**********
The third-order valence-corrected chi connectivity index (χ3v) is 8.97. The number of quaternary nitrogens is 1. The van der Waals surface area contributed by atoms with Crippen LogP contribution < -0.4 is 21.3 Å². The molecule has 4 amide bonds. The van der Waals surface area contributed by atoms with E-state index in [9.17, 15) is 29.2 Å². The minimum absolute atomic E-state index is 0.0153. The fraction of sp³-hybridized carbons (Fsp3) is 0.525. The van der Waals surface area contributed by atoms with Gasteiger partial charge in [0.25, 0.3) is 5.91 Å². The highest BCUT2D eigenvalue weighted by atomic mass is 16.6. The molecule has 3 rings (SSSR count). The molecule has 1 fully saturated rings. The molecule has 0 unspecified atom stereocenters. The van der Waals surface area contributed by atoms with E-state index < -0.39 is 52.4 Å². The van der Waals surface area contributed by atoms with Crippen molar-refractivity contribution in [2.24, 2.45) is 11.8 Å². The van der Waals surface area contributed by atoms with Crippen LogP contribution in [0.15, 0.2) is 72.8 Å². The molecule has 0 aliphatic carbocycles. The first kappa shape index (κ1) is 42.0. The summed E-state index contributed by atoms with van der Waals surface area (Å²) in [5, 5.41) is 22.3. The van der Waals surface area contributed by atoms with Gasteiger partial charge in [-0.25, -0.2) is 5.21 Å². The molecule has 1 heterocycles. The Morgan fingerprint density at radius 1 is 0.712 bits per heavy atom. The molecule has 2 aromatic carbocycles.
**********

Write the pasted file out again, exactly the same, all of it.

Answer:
The third-order valence-corrected chi connectivity index (χ3v) is 8.97. The number of quaternary nitrogens is 1. The van der Waals surface area contributed by atoms with Crippen LogP contribution < -0.4 is 21.3 Å². The molecule has 4 amide bonds. The van der Waals surface area contributed by atoms with E-state index in [9.17, 15) is 29.2 Å². The minimum absolute atomic E-state index is 0.0153. The fraction of sp³-hybridized carbons (Fsp3) is 0.525. The van der Waals surface area contributed by atoms with Gasteiger partial charge in [0.25, 0.3) is 5.91 Å². The highest BCUT2D eigenvalue weighted by atomic mass is 16.6. The molecule has 3 rings (SSSR count). The molecule has 1 fully saturated rings. The molecule has 0 unspecified atom stereocenters. The van der Waals surface area contributed by atoms with E-state index < -0.39 is 52.4 Å². The van der Waals surface area contributed by atoms with Crippen molar-refractivity contribution in [2.24, 2.45) is 11.8 Å². The van der Waals surface area contributed by atoms with Crippen LogP contribution in [0.15, 0.2) is 72.8 Å². The molecule has 0 aliphatic carbocycles. The first kappa shape index (κ1) is 42.0. The summed E-state index contributed by atoms with van der Waals surface area (Å²) in [5, 5.41) is 22.3. The van der Waals surface area contributed by atoms with Gasteiger partial charge in [-0.25, -0.2) is 5.21 Å². The molecule has 1 heterocycles. The Morgan fingerprint density at radius 1 is 0.712 bits per heavy atom. The molecule has 2 aromatic carbocycles.